He's exactly what every NHL team needs: a veteran defender with years of experience in the No. 1 role; a silky smooth skater, as adept at leading the rush as he is capable of racing back to break up an enemy attack; a quick-thinking, no-panic puckhandler who delivers that first pass as well as anyone in the game today; a special teams threat who can QB a power play and chew up minutes on the penalty kill.
And, given a chance, he'll probably work for pennies on the dollar.
So how is it exactly that
To borrow the memorable phrasing of former American defense secretary
No one questions Zubov's talent. The question is whether he can utilize it. Surgery on a sports hernia and a hip limited the defender, who turns 39 next week, to 56 games over the past two seasons with the Dallas Stars; just 10 of them in 2008-09. He last played on November 28, and while doctors have said he'll be ready to go for the upcoming season, they have in the past erred on the side of optimism with Zubov.
Still, in a league where
The thinking appears to be that if the team that's most closely monitoring the situation hasn't dipped a toe in the water (the Stars have yet to even discuss a contract, according to GM
If the right NHL deal doesn't materialize, Zubov told
It's smart to maintain the deepest possible pool of bidders, but don't take that quote at face value. Zubov has yet to receive any offers from the KHL. He may come at some point, but honestly, it'd be a surprise if the naturalized American returned home to finish his career. All things being equal, he'd probably prefer to stay in Dallas, his home for the last dozen seasons after he was stolen from the Pittsburgh Penguins (wherefore art thou,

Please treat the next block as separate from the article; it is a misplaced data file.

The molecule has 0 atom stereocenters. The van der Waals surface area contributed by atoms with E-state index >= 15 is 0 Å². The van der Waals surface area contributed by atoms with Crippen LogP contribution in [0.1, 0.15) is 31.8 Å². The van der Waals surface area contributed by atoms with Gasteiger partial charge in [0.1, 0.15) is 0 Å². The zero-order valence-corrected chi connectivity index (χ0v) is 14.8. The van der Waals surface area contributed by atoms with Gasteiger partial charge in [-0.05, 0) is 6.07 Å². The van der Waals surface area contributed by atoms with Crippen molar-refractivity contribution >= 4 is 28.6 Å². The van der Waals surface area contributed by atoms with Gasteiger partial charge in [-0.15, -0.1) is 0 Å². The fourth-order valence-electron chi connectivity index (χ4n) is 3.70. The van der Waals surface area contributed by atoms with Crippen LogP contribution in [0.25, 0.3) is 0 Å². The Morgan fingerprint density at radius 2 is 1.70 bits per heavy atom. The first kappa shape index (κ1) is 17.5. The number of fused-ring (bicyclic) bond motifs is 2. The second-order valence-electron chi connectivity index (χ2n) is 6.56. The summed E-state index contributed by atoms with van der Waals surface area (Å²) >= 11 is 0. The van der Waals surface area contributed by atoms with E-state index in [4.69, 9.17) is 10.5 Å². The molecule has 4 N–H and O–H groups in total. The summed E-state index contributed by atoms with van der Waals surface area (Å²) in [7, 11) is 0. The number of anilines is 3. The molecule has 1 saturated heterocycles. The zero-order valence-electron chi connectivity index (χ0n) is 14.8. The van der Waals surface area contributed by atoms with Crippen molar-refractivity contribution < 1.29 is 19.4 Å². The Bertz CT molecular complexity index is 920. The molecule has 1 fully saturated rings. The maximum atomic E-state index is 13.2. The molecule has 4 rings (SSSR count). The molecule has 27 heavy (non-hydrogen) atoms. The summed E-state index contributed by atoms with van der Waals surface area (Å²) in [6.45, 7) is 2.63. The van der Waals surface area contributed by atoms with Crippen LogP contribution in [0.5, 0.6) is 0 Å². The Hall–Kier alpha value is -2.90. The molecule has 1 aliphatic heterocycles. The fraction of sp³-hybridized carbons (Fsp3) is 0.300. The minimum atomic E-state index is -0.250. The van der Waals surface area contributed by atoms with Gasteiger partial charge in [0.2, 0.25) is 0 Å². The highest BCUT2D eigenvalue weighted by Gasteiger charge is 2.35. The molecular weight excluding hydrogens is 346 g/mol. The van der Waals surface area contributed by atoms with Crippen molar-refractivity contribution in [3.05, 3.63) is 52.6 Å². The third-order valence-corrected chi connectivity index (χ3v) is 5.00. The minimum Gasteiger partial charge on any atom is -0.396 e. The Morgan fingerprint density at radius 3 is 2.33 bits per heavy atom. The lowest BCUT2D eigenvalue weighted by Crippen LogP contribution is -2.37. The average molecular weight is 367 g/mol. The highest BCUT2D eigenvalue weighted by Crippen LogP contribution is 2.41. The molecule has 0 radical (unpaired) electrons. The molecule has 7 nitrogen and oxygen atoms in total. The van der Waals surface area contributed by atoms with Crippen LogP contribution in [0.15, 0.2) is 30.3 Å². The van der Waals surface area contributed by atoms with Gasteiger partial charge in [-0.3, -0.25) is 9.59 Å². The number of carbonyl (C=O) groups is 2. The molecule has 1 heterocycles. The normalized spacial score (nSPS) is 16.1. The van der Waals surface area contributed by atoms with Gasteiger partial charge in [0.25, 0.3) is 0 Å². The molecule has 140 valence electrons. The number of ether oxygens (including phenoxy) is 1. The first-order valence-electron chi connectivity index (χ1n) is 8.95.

But would he take something in the neighborhood of
Is the door completely shut? No. But it's a good bet that Zubov will be wearing a new sweater come October. He won't get much in the way of term elsewhere --two years, tops -- but he'll probably find someone willing to lay out something like $3 million per as the summer draws to a close. That's a clip off his 2008-09 salary of $5.35 million, but still a sizable risk on the part of his new team.
Of course, if he returns to his 2006-07 form, Zubov could turn out to be the most impactful signing of the summer.
The Stars might have made one of the most important, albeit least heralded, moves of the off-season by sending a sixth-rounder to the Senators for goalie
A comfortable Turco -- the version seldom seen since the 2008 playoffs -- can be one of the game's best netminders. But he's struggled with consistency and technical issues over the last couple seasons, and since Tippett had no faith in rookie
In Auld, Dallas is getting a top-end backup goalie. His six teams in six years might not inspire confidence, but Auld has proven himself as someone who can step in every third or fourth game or carry the mail for a stretch if needed. His numbers (.911 save percentage and 2.48 GAA) also were significantly better than those of Turco (.898, 2.81). That doesn't mean he'll challenge for the No. 1 job, but Auld's presence should ensure Turco's workload drops from 74 games to something in the 55-60 range, and a rested Turco may do more for the Stars' fortunes than any high-priced free agent . . .
How long are the memories of Edmonton fans? We could find out on March 9, when the Oilers host the Senators. That's assuming, of course, that
The Sharks would love to move
Another minor move that could pay dividends: the Flames plucking winger
The Blues were disappointed to hear that
Cole is taking summer classes and hopes to finish his degree early. He'll make a strong push to jump directly to the Blues next season. One player who might not have to wait: Danish forward
The Devils still have to sign RFA center